To the editor:

The New Milford Board of Education is currently made up of six Republicans and three Democrats. Two of the nine members are hoping to be reelected on Nov. 3, one Democrat and one Republican.

Each voter will be able to vote for five people on the town ballot. For the past four years, the six Republicans, due to the fact that they controlled two-thirds of the seats on the board, have been able to do just about anything they wanted and in a number of instances, did not feel they needed to represent the wishes of the majority of New Milford citizens.

1. On the closing of Pettibone: Between September 2013 and June 2014, the board heard many parents speak against the closing of the school and these people had the backing and agreement of many other parents in the room. During those months, just about the only people who spoke in favor of closing Pettibone were members of the Town Council. Before the board vote was taken, the Republicans gathered in a caucus (out of public view) and decided that five of the six would vote to close Pettibone so there would be a minimum amount of discussion at the board meeting. The vote was 5-4, with all Democrats voting not to close the school.

2. On giving Pettibone School back to the town: During the early months of 2015, there were occasional comments from the public about possible uses of the school if it was not returned to the town, but no mention was made of the issue on any full board agenda. For the June 2015 board meeting, no mention of any discussion on giving the school back to the town was on the printed agenda, and therefore, the general public did not know it was to be discussed. During the meeting, the six Republicans voted to add the Pettibone issue to the agenda much to the surprise of the Democratic Board members and to the few citizens in the audience. The Republicans had met before the meeting in a caucus (again out of public view) and agreed to vote as a block to give the school back to the town. Had this intention been made public before the meeting, the chances are good many citizens would have had plenty to say about the idea.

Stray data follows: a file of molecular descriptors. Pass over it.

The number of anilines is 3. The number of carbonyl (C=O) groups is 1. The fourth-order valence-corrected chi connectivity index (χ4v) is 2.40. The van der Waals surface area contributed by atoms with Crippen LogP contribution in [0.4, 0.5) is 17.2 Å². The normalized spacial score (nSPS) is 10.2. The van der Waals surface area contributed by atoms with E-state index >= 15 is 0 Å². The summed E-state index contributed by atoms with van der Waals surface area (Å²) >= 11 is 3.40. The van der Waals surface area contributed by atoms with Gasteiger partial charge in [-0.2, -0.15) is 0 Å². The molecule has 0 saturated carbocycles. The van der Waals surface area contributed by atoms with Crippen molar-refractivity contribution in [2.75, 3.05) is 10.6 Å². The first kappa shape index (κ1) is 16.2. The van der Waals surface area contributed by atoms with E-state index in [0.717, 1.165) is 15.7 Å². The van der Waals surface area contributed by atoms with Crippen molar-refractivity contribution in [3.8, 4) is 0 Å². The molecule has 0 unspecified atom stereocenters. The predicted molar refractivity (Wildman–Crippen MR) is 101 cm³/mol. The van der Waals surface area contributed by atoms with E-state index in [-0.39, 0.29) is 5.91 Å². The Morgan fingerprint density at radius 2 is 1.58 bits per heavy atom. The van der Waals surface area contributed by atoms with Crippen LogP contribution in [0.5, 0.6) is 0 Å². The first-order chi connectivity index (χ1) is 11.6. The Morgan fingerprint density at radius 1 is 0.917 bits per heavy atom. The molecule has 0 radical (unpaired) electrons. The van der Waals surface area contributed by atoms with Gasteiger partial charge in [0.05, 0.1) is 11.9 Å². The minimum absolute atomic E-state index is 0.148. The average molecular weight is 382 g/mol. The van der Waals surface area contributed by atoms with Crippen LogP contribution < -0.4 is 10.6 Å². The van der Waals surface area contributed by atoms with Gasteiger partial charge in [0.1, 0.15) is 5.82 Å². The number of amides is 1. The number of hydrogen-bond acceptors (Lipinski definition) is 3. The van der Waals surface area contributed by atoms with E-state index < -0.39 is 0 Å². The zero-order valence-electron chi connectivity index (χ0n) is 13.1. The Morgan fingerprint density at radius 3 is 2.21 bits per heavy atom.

3. The Board of Education has four major committees each with four members assigned to each committee. At every board meeting, the chairs of each committee report on the content of each recent committee meeting, since five of the board members are not on any given committee. A few months ago, the three Democratic members of the board asked they be allowed to ask questions about these monthly reports. The Republicans had another caucus and voted together to deny the Democrats the right to even ask questions on these committee reports.

Is this kind of party politics necessary in a small town where the total emphasis should be to work together for the betterment of the children? Shouldn’t it be the expectation of the people of New Milford that the board discuss all issues openly and in front of the public, rather than in a caucus configuration? In New York, board members are not nominated by political parties and anyone getting the number of signatures on a nominating petition can run. Also, in New York, school board elections are held in May with no party designations on the ballot. Maybe Connecticut should give some thought to this.

David Shaffer

Gaylordsville